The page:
How (and why) to change your airline for your Amex fee credit this year

Editor’s note: This post has been updated with new information.

Many credit card issuers have made a number of changes to benefits in response to the ongoing pandemic. In some cases, cardholders can earn bonus points in new categories, while in others, you now have new perks or extended time to use existing perks.

On the other hand, some benefits remain as they were prior to the pandemic. One of the most notable examples is the annual airline fee credit on several American Express cards. These credits haven’t been extended or publicly modified in any way, so you still have until the end of 2021 to use them.

However, as we approach the end of the year, it’s important to look at any upcoming travel plans that you may have since it’s possible to change your designated airline for this perk.

Here’s how (and why) you can adjust your selected airline this year.

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In This Post

Applicable Amex cards

(Photo by The Points Guy)

Several American Express cards currently provide this perk. Here’s a snapshot of some popular ones (enrollment required):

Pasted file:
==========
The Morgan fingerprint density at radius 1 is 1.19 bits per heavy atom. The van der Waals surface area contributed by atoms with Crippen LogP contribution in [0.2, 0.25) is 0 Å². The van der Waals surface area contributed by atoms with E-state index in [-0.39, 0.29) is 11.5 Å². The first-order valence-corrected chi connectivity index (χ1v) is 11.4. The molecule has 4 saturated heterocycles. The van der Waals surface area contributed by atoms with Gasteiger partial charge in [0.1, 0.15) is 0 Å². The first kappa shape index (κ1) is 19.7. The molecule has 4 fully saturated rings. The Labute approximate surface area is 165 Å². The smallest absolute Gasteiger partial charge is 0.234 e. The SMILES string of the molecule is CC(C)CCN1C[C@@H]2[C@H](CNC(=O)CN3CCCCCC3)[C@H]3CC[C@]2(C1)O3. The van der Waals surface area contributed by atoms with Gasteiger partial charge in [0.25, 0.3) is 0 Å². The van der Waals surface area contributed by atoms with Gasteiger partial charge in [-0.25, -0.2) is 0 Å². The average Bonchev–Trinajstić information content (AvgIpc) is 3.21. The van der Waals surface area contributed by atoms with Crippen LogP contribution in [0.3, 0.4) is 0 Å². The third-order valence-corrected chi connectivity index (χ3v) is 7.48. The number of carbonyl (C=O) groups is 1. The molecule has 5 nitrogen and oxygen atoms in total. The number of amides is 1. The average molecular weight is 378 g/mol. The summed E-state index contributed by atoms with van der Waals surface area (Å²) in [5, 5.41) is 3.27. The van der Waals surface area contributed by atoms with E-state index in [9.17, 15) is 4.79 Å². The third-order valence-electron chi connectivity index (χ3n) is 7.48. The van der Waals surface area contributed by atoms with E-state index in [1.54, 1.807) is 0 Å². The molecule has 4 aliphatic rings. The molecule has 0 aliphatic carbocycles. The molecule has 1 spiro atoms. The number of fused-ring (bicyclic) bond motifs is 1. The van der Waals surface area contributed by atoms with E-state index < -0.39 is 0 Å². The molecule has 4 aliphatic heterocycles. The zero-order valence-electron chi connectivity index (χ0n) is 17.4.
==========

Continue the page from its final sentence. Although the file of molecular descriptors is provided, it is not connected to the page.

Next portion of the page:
The information for the Hilton Aspire Amex card has been collected independently by The Points Guy. The card details on this page have not been reviewed or provided by the card issuer.

Remember that these credits typically apply solely to incidental fees on the one airline you designate, making the perk much less flexible than travel credits on cards such as the Chase Sapphire Reserve.

Nevertheless, you may be able to enjoy some flexibility this year.

Related: What still triggers Amex airline fee reimbursements?

Using online chat to change your airline

Under normal circumstances, you select your airline when you first get an eligible card, and then you can adjust your selection for these credits once per year, in January. If you do not change it, the system will automatically carry forward your previous year’s airline choice.

But this year, American Express is allowing additional changes — and I was able to adjust the airline for my Hilton Aspire card in just a few minutes by using the online chat feature.